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Tips for negotiating an enforceable separation agreement for your divorce

On Behalf of | Apr 1, 2022 | Divorce

It is a common misconception that the divorce process always involves a judge dividing up your property and imposing support obligations on you against your will. In reality, if you have a relatively civil and cordial relationship with your spouse, a separation agreement can be negotiated by your attorney and presented to the court in lieu of litigation.

This can be mutually beneficial, since it gives you and your spouse the opportunity to negotiate for what you each want the most, and creates the possibility of compromising and finding creative solutions to conflict outside of the court.

Here’s what you need to know in order to craft an agreement that an Arkansas family law court would likely adopt and enforce.

Make sure it covers the correct subjects

Arkansas law gives divorce courts discretion to enforce privately negotiated separation agreements inasmuch as they cover certain topics. For example, an enforceable agreement will decide things such as whether one you will be paying alimony to the other, how much alimony payments will be and how long they will last. Your agreement can also cover the division of marital assets and debts.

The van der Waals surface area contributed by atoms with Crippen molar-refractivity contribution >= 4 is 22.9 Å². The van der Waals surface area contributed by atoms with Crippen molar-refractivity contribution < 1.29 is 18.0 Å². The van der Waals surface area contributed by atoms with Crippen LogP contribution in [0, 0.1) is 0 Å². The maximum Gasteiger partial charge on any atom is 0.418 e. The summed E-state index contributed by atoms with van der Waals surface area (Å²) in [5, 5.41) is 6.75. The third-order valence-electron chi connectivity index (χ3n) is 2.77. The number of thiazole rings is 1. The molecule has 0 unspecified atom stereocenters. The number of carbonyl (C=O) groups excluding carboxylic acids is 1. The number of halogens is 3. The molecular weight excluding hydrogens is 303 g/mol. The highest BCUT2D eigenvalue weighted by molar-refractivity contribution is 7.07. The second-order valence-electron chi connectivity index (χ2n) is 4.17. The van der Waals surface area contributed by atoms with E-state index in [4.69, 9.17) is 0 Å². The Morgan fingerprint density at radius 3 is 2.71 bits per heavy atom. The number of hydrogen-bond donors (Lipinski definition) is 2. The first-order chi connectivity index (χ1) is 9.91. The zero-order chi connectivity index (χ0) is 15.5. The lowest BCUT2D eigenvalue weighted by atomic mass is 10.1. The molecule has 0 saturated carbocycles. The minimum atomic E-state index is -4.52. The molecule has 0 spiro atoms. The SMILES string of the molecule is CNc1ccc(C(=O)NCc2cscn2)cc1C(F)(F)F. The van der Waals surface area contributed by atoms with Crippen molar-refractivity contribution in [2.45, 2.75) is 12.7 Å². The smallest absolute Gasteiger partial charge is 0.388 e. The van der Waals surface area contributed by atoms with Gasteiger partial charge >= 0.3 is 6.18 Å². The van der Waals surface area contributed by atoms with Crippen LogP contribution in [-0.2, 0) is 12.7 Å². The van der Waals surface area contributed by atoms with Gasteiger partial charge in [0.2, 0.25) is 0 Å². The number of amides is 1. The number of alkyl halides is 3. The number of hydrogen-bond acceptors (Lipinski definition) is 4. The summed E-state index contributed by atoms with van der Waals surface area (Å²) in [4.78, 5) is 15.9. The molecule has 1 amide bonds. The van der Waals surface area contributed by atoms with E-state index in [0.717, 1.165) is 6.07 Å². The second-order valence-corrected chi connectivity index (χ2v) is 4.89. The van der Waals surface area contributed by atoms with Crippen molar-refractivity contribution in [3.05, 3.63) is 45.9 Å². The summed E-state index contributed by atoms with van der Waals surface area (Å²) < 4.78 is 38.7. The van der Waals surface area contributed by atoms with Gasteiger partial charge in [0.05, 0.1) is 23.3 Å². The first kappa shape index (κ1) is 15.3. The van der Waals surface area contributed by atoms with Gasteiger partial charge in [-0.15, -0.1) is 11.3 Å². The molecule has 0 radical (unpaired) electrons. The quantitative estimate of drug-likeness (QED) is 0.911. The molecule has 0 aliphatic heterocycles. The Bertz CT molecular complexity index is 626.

There are some things that a court likely will not enforce, even if both spouses are in agreement. For example, divorce courts reserve the responsibility of determining child custody arrangements and support according to what is in the best interest of the child. This means that, if a court thinks that your proposed custody arrangement isn’t what is best for the child, the court will make its own determination.

Make sure it is reasonable and fair

Courts will not enforce a separation agreement that they deem to be overly oppressive or unfair to one party. If they determine that an agreement is too one-sided, they may look into the circumstances of the negotiation, to see if there was any coercion or unfair practice – such as if one party was represented by an attorney during negotiations but the other was not.

When negotiating, it’s a good idea to take into account your earning capacity and that of your spouse. If you were the higher earner or have more education and work opportunities, then you may need to make more concessions to your spouse in order for a court to decide that your agreement is adequately balanced.

If you are able, successfully negotiating a separation agreement with your spouse is a great way to take your divorce into your own hands and ensure the best possible outcome, rather than leaving your fate up to a judge.